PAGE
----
Your Health, Their Mistakes: Medication Errors at Pharmacies

Your Health, Their Mistakes: Medication Errors at Pharmacies

Medication errors are among the most common of medical mistakes. Each year the U.S. Food and Drug Administration (FDA) receives more than 100,000 reports of suspected medication errors from drug manufacturers, healthcare professionals, and consumers through their MedWatch reporting program.

It is not difficult to understand why. With over 20,000 prescription drugs approved by the FDA, and 66% of the adult population taking prescription drugs, many of whom take multiple prescribed medications, an estimated 4.83 billion prescriptions will be written in 2023 alone, each one vulnerable to potential error. 

So, exactly what is a “medication error?” In short, an error that occurs at any time in the prescribing, filling, and dispensing process. When a medication error occurs that results in patient harm, it is called an “adverse drug event.” About half of adverse drug events are preventable, i.e., a result of a mistake made at some point in the process. It could be a physician’s failure to prescribe the appropriate medication, dose, frequency, or duration, or a transcription error by the pharmacist. A pharmacist may fail to check for potentially harmful drug interactions or allergies or may dispense the wrong quantity or the wrong form of the medication. 

The root causes for medication errors are varied. Many retail pharmacists are overworked, a situation not likely to be remedied any time soon as at least one major chain pharmacy is preparing to file for bankruptcy. Today’s retail pharmacist is spread thin, not only filling prescriptions, but administering shots, manning cash registers, counseling patients, and doing insurance coverage legwork. Mail order pharmacies present their own risks, including medication errors from the sheer volume of prescriptions coupled with the relative anonymity of their clients. And, while you may think technology should save us from ourselves, over-reliance on high-tech solutions can also create an environment conducive to increased medication errors. Even failure to follow established safety protocols when dealing with certain drugs such as narcotics can lead to costly errors.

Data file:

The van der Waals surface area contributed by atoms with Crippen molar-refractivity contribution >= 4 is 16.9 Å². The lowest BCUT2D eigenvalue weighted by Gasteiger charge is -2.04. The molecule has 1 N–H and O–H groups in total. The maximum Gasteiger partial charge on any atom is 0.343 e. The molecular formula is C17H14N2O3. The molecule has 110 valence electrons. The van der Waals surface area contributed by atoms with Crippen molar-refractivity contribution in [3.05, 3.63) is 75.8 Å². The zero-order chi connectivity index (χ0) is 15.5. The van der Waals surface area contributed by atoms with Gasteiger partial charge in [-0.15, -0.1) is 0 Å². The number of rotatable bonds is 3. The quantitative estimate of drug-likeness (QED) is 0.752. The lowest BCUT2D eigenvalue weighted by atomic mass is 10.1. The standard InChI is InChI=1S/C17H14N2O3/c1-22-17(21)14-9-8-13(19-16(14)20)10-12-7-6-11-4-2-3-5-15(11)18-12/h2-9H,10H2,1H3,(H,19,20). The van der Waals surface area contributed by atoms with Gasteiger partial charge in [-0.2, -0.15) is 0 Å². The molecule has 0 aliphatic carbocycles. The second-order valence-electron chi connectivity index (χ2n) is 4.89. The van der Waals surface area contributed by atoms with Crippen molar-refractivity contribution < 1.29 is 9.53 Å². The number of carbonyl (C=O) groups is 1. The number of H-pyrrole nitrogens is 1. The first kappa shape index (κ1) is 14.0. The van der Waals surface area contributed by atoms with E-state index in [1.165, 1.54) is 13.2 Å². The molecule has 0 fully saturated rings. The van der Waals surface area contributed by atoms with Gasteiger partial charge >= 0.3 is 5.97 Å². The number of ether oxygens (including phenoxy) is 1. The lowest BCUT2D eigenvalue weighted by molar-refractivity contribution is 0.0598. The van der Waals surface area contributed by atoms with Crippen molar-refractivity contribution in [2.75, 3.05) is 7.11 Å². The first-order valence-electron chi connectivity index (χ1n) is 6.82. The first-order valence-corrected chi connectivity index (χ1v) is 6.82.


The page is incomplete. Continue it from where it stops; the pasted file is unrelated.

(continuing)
Some examples of medication errors we have seen have included a pharmacist filling the wrong prescription or providing the wrong dosage or directions. Often, a similar-sounding medication might be mistakenly provided to the patient because of pharmacist error or problems reading the physician’s handwriting. We have even learned of instances where the pharmacist has actually swapped one patient’s medication with another’s, putting the wrong name on two prescription labels.

The health consequences of such preventable errors are very real. Consider that medication errors are responsible for about 700,000 emergency room visits and 100,000 hospitalizations annually in the United States alone. At least one Johns Hopkins study that analyzed medical death rate data over an eight-year period indicated that medical errors accounted for a full third of deaths.

There are steps you can take to help reduce the risk of a medication error, including fully disclosing any medications and supplements, carefully reading the label, and not discounting any symptoms that may arise that could be due to medication. If you feel you or a loved one has suffered because of a medication error, be sure to keep the prescription bottle with the label and contents in a safe place. Consulting with knowledgeable attorneys such as the team at Thomas & Wickenheiser can help you determine next steps.

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About The Author

Attorney McCallister is experienced in representing victims in aviation, medical malpractice, wrongful death, products liability, motor vehicle accident, and mass tort claims. His experience and individualized approach have resulted in successful resolution of numerous cases through mediation, arbitration, and trial resulting in substantial monetary recovery for his clients. Attorney McCallister is admitted to practice in the Commonwealth of Massachusetts and the U.S. District Court for the District of Massachusetts.